“The last seven years have been a disaster under Barack Obama....Our economy simply doesn’t grow....The federal government is not the answer to every issue before this country....A trillion dollars in defense cuts await us....The world is more dangerous than it’s ever been in my lifetime....We are gutting our military capability....Our allies do not trust us, our adversaries do not respect us....We have a President who treats the prime minister of Israel with less respect than what he gives the ayatollah in Iran.”
The crowd clapped, some cheered, and a few rose to their feet.
“God has blessed America with oil and natural gas. Let us use it fully....If you believe all human life is worthy of protection, you’re labeled a bigot or a hater.... Religious liberty is not just the right to believe whatever you want, it’s the right to exercise it in every aspect of your life, at work and at home....Gun laws fail everywhere they’re tried....Our people have the right to defend themselves, their property, and their family!”
The crowd clapped and cheered again.
“The principles we stand for are the only way to recapture the greatness of this nation and expand it....The stakes could not be higher. For we are running out of time....We are on the road to decline.”
Rubio had words for almost everyone in the twenty-first century GOP’s extended family—the hawks, the gun freaks, the pro-lifers, the tax cutters, the Koch brothers, even sensitive-to-the-poor Republicans.
“The men and women who will clean the rooms at this hotel tonight, the people who will serve your food at lunch or park your car, will they be able to leave their children better off than themselves?” Rubio asked. “That is what we must decide. That is what our party must be about.” He pledged that the American Dream will thrive, and the twenty-first century will be better than the one before. “It will be a New American Century.”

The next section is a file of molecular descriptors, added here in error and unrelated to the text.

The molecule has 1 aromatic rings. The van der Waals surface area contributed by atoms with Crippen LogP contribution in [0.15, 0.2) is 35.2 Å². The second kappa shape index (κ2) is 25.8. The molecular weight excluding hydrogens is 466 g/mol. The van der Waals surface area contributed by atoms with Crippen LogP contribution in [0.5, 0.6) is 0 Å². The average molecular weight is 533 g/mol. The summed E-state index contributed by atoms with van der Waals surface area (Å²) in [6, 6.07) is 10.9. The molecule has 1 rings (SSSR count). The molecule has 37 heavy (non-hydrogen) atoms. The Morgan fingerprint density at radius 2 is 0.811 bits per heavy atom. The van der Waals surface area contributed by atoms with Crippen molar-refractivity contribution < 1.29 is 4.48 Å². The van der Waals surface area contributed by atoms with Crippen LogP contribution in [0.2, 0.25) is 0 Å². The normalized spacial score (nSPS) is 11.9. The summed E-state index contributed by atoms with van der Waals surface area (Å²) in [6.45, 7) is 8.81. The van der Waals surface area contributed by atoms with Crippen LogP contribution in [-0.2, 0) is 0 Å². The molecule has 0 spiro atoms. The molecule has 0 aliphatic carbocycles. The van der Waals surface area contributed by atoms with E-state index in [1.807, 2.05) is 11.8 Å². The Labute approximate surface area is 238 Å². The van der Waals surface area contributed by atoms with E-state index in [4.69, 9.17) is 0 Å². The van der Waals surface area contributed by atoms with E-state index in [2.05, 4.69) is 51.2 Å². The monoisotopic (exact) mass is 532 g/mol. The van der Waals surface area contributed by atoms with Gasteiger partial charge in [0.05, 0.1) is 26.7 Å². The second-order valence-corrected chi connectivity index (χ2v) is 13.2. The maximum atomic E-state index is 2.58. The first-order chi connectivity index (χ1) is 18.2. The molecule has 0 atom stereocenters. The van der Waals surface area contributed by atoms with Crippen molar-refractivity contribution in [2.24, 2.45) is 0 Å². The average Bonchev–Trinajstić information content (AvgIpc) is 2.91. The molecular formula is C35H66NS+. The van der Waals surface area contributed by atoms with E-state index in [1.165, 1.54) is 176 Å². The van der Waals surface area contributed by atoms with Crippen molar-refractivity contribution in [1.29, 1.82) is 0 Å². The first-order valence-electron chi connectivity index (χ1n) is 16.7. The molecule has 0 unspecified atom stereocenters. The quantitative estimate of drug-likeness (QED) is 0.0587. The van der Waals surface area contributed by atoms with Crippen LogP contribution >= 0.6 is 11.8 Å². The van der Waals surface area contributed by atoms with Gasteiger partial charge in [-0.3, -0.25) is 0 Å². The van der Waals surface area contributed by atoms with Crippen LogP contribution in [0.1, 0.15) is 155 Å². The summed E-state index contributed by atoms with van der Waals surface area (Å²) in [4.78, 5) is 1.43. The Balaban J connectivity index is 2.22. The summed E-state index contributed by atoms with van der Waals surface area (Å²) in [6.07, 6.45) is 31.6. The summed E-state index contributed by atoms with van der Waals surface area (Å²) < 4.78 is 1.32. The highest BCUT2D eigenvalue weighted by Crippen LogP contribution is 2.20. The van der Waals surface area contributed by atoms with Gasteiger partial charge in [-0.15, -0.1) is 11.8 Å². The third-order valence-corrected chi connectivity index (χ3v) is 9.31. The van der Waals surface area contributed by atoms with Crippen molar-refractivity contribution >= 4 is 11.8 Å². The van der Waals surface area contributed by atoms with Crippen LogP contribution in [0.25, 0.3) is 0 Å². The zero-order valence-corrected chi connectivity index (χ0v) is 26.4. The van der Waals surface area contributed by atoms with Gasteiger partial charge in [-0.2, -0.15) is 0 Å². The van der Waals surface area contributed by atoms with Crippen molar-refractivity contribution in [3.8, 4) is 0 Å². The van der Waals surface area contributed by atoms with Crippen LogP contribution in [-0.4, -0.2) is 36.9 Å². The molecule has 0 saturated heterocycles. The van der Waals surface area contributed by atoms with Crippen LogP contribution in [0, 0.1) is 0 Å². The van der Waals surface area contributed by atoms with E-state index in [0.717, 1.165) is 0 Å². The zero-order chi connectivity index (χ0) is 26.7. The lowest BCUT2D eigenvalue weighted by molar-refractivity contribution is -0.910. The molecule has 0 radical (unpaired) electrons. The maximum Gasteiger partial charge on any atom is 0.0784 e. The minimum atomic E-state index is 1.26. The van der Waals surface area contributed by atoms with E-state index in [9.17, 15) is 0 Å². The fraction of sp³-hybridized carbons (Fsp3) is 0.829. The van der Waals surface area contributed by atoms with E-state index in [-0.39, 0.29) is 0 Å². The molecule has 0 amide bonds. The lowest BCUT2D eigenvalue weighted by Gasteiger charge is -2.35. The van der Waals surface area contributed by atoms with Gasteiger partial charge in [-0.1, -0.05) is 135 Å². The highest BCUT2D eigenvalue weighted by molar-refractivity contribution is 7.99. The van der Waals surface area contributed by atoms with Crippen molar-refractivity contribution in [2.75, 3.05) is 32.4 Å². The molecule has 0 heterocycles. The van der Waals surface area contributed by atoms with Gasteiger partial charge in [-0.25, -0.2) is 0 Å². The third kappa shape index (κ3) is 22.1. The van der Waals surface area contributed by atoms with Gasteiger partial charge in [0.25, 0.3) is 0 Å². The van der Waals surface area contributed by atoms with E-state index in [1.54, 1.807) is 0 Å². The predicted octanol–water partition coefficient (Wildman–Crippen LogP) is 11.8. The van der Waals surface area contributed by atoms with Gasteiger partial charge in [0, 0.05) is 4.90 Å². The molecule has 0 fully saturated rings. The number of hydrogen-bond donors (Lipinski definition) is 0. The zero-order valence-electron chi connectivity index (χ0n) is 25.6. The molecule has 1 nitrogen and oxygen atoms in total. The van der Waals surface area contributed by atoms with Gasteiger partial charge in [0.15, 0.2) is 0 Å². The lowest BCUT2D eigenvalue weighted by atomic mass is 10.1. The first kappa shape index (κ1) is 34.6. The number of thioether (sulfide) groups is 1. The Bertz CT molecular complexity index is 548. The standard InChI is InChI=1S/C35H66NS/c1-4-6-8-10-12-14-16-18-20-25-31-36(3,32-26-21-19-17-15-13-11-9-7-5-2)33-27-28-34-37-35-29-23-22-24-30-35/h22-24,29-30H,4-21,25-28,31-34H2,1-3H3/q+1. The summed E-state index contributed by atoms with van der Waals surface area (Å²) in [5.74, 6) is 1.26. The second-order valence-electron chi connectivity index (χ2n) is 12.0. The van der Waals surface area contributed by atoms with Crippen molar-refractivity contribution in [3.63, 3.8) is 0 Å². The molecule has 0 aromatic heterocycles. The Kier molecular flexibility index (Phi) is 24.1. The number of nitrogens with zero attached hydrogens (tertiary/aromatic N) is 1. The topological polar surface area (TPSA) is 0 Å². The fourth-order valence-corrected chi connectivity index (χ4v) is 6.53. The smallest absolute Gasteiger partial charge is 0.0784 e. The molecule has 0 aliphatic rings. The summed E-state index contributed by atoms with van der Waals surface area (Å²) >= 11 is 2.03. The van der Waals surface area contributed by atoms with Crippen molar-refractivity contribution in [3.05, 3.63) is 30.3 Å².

When his speech was over, Rubio thanked his audience, lingered in the applause, and left the stage.
The next presidential contender to speak was Ted Cruz, the Cuban American senator from Texas. The crowd was rapt, slightly more than it was for Rubio. It was easy to see why the two were neck-and-neck in Florida and elsewhere. Cruz’s main foreign policy difference with Rubio, as far as I could tell, was that instead of canceling the nuclear deal with Iran, he’d “rip it to shreds!” Contrasts on economic policy were subtler.
While Rubio blamed the federal deficit on both parties, Cruz pointed to “bipartisan corruption in both parties.” Whereas Rubio said new tax rules are “strangling creativity,” Cruz would “padlock” IRS headquarters and send its 90,000 employees to the U.S. border with Mexico.
Jay, a tall sixtyish man in a dark suit who identified himself as a small business investor, was thrilled with Cruz’s speech. “He’s a brilliant man,” he said. “Checked his background. Very impressive. Talented. Principled. Conservative.” Rubio, he allowed, “is also a fine speaker. Different style. Both passionate, principled people. I would prefer Ted Cruz.”
Later that afternoon, Jeb Bush, the state’s former governor, took the podium. After opening with some disparaging remarks about Hillary Clinton, Bush implored his fellow Republicans to “stop talking disparagingly about people,” which I took as a jab at Trump. Most striking was Bush’s talk about the need to rebrand the GOP as the party that helps the poor “not with a handout but a hand up.”
“The most vulnerable in our society should be at the front of the line,” Bush said. “We’re going to win elections by being on the side of people who want to be lifted up.”
I met Deanna Ortner, a middle-aged financial advisor from the Winter Park area north of Orlando, handing out “Jeb!” materials after his talk. Ortner, who labels herself a grassroots Republican and a “libertarian conservative,” dislikes Rubio’s defiant reaction to allegations that he misused a credit card issued by the Florida Republican Party and double-billed the state for travel expenses. “Right now he doesn’t think he has a problem with that,” she observed.
Asked about Hispanic voters in particular, Ortner said: “What I know, from knocking on doors, is that a lot of Hispanic voters really like Jeb. They like his experience. They feel that Rubio is not quite ready, that he needs more experience.” There it was again.